SAGE Journal Articles
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Article 1: Lin, C. & Wiley, A. R. (2017). Enhancing the Practive of Immigrant Child Welfare Social Workers in the United States. International Social Work. Doi: https://doi.org/10.1177/0020872817742697
Abstract: Responding to the needs of growing immigrant populations, many US social service sectors have recruited bilingual and bicultural practitioners, including immigrants. However, little is known about the immigrant social workers. This article explores the practice context of immigrant child welfare social workers in the United States. First, acculturation theory is applied to frame the experiences of US immigrants. Second, we explore professional development of practitioners working with immigrant families. Third, we discuss the intersectionality connecting immigration and social work professionalization. We conclude that the immigration and acculturation experiences of immigrant social workers are unique strengths for working with immigrant populations.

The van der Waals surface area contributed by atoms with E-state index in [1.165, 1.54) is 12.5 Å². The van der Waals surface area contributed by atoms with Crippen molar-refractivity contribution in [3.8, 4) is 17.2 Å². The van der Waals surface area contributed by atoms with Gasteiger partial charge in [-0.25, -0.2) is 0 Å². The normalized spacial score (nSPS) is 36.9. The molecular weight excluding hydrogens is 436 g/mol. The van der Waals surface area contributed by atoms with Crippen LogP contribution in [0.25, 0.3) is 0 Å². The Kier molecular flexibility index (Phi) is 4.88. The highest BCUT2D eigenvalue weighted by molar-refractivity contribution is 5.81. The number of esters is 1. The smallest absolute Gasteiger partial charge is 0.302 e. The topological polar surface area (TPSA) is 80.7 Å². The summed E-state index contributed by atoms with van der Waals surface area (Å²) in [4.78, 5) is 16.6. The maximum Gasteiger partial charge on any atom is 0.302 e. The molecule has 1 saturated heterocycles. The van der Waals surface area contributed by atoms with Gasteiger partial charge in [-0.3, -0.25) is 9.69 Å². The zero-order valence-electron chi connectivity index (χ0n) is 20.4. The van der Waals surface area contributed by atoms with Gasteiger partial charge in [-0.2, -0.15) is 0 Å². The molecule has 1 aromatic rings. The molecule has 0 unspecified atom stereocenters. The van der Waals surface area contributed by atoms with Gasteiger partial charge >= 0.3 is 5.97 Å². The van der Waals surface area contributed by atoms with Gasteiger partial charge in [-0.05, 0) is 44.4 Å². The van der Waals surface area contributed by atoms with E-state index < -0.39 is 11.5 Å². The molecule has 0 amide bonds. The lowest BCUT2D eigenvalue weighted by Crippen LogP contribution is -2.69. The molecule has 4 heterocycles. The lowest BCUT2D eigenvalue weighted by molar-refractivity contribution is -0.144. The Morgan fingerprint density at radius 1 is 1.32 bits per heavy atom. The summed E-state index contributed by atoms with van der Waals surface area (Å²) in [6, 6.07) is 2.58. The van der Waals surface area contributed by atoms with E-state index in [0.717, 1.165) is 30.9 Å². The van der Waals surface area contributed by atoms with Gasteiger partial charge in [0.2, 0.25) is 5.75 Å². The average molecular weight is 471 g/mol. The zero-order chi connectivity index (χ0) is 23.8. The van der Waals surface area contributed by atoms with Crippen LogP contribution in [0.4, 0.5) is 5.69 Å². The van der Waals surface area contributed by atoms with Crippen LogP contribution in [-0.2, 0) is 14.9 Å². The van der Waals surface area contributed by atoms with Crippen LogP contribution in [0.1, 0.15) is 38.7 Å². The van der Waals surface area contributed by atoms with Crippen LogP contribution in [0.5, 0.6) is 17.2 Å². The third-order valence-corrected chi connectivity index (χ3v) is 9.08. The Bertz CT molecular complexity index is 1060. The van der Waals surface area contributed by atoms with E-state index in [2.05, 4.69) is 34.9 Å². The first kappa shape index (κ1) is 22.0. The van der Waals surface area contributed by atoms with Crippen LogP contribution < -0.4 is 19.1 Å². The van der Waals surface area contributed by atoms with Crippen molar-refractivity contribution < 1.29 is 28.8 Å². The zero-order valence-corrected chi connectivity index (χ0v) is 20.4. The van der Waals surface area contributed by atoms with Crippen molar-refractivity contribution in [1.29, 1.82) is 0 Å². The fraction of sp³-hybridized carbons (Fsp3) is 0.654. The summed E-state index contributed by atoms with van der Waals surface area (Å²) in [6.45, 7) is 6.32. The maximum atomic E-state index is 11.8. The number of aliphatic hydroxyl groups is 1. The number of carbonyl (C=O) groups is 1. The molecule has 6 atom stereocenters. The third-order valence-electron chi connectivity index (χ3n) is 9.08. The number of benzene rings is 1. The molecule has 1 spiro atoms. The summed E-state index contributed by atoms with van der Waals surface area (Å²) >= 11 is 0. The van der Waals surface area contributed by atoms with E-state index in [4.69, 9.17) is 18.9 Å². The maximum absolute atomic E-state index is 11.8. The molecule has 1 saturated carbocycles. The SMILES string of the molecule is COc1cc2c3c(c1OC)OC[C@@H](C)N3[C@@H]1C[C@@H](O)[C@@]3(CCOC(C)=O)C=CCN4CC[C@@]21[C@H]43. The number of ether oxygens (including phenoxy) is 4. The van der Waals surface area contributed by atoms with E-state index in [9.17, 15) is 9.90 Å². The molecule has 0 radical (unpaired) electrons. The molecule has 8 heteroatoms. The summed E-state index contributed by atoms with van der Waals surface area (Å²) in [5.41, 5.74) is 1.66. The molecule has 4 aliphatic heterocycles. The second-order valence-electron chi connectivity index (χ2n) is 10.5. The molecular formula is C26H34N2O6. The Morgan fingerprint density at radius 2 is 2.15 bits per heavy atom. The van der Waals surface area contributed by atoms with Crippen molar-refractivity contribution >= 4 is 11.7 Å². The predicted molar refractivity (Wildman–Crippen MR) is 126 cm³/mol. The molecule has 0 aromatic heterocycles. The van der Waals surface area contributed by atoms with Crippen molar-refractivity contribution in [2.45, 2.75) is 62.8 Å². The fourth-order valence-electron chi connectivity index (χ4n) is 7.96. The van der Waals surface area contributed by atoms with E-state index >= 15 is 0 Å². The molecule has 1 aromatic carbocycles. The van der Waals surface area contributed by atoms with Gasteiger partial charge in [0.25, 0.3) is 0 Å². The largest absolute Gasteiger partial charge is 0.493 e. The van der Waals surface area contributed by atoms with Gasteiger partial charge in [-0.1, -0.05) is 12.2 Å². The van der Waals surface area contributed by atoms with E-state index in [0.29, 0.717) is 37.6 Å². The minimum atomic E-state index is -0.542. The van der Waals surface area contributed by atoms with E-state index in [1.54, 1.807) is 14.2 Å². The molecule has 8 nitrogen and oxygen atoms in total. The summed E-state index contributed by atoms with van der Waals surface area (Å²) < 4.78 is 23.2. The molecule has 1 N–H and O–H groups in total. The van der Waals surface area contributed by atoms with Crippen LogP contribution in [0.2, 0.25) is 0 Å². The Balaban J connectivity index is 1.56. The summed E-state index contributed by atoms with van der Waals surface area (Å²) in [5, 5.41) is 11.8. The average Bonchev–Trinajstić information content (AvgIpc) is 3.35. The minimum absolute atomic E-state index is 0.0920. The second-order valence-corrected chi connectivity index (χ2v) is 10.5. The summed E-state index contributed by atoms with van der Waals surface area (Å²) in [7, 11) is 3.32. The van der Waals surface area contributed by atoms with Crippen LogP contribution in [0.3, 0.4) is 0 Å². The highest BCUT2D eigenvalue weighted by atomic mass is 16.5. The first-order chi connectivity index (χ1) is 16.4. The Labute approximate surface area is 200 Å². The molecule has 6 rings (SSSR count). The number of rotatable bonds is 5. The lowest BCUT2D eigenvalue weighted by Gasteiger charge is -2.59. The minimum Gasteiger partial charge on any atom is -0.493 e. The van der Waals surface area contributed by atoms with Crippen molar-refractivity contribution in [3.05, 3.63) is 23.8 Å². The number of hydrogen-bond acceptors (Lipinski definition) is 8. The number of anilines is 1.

Article 2: Hunt, M. O. (2016). Race, Ethnicity, and Lay Explanations of Poverty in the United States. Sociology of Race and Ethnicity, 2(4), 393-401.
Abstract: In this review, the author considers research on race/ethnicity and stratification beliefs, with special focus on beliefs about the causes of poverty in the United States. Stratification beliefs research has traditionally focused on describing what is believed about inequality, demonstrating the antecedents of beliefs, and outlining the consequences of belief adherence for the person, politics, and society. Race and ethnicity matter for Americans’ beliefs about poverty in a number of important ways. Research documents that the poor are themselves racialized in the public mind. The racial composition of people’s communities has demonstrable effects on how people think about the poor. And race/ethnic group membership is one of the most potent individual-level determinants of beliefs about poverty. Research also documents important consequences of such stratification beliefs, including their impact on people’s voting behavior and support for social policies designed to ameliorate racial and other inequalities. The author concludes with suggestions for future research in hopes of advancing our understanding of links between race/ethnicity, stratification ideology, and relevant attitudinal and behavioral outcomes.